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Rice another step closer to sole community hospital designation

WILLMAR -- Rice Memorial Hospital is one step closer to being federally designated as a sole community hospital. Hospitals so designated receive additional reimbursement from the federal government.

Rice made the application in July. Rice's fiscal intermediary, Noridian Administrative Services, which administers Medicare programs in the western U.S., approved the designation and sent the application to Medicare, said Bill Fenske, Rice's chief financial officer.

"That's good for us,'' Fenske said. "This isn't a surprise that we made the next step at all.''

Fenske re-ported on the development du-ring a noon meeting Friday of the hospital's fi-nance committee. Fenske said he did not anticipate any issues with Medicare approving the designation. He hopes the designation will be finally approved within the next 30 to 45 days.

If the designation is approved, Rice Hospital would receive an additional payment of $250,000 to $300,000 a year from the federal Medicare program.

Also, the designation would position Rice Hospital more favorably if Congress adopts additional measures that benefit smaller hospitals.

A sole community hospital must be located at least 35 miles from the nearest similar hospital. In Rice's case it would be St. Cloud Hospital, which is located 60 miles away.

Medicare's sole community hospital program allows special reimbursement advantages to hospitals that provide needed services in geographically isolated areas.

In most cases, rural hospitals see a higher percentage of Medicare patients than urban or suburban hospitals.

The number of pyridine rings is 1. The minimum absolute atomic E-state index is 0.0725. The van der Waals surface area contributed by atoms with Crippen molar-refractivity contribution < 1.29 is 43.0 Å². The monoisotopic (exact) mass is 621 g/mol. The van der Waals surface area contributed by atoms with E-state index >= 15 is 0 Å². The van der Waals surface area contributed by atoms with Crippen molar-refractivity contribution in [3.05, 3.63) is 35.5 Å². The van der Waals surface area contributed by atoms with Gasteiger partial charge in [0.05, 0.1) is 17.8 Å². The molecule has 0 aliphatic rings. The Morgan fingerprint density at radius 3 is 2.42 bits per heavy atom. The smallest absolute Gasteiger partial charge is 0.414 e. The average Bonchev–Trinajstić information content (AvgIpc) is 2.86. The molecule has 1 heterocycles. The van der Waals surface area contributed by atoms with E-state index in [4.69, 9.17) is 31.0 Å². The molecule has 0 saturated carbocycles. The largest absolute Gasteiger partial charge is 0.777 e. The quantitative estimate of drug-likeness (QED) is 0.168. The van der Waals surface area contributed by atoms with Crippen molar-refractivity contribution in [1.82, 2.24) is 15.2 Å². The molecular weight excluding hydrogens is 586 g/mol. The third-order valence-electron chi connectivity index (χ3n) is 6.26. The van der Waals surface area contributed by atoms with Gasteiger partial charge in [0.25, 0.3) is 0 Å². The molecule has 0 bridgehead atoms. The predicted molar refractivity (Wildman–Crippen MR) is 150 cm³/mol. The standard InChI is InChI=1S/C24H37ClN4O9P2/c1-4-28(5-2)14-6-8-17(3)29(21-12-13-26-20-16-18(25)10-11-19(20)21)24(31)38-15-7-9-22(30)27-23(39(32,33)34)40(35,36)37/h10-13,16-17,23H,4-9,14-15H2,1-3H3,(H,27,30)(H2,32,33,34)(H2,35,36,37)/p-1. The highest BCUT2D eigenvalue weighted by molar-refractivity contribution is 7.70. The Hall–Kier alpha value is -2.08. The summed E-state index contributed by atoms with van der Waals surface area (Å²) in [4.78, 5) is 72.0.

A recent analysis concluded Rice would benefit from seeking the designation.

In other business, the committee received a report from Fenske on the hospital's July financial performance.

Fenske said July was a good month because revenue and expenses were better than budget projections, but not as good as the hospital needs to "get back on track.''

The consolidated financial statement for inpatient and outpatient revenue and revenue from Rice Care Center and Rice Home Medical showed net revenue was up 3.4 percent and net expenses were down 2.1 percent, resulting in net revenue of $13,477 compared with a projected loss of $138,916.

"It's better than budget, but still not at the $250,000 to $300,000 per month that we needed to make in order to get back in line with the budgeted net income of $1.7 million,'' he said.

Fenske said it was difficult to say what net income will be at the end of the year, but he said he would be pleased if the hospital reached $800,000 to $1 million.

Rice's financial challenges stem from declining patient volume and declining revenue. Last month, the hospital said it will lay off 13 people to head off financial losses. Fenske said the full impact of the layoffs on the budget will likely be seen in October.

Committee member David Anfinson complimented the hospital's administration on its ability to react to the reduction in income and to reduce expenses accordingly.

Also Friday, Fenske introduced Jackie s, the hospital's new reimbursement and reporting manager. The position was created as a result of a vacancy and reorganization of duties in the finance department, according to Fenske. "We have the same number of staff, just doing different things,'' he said.

Hinderks will help the hospital capture the most reimbursement possible from payers, said Fenske.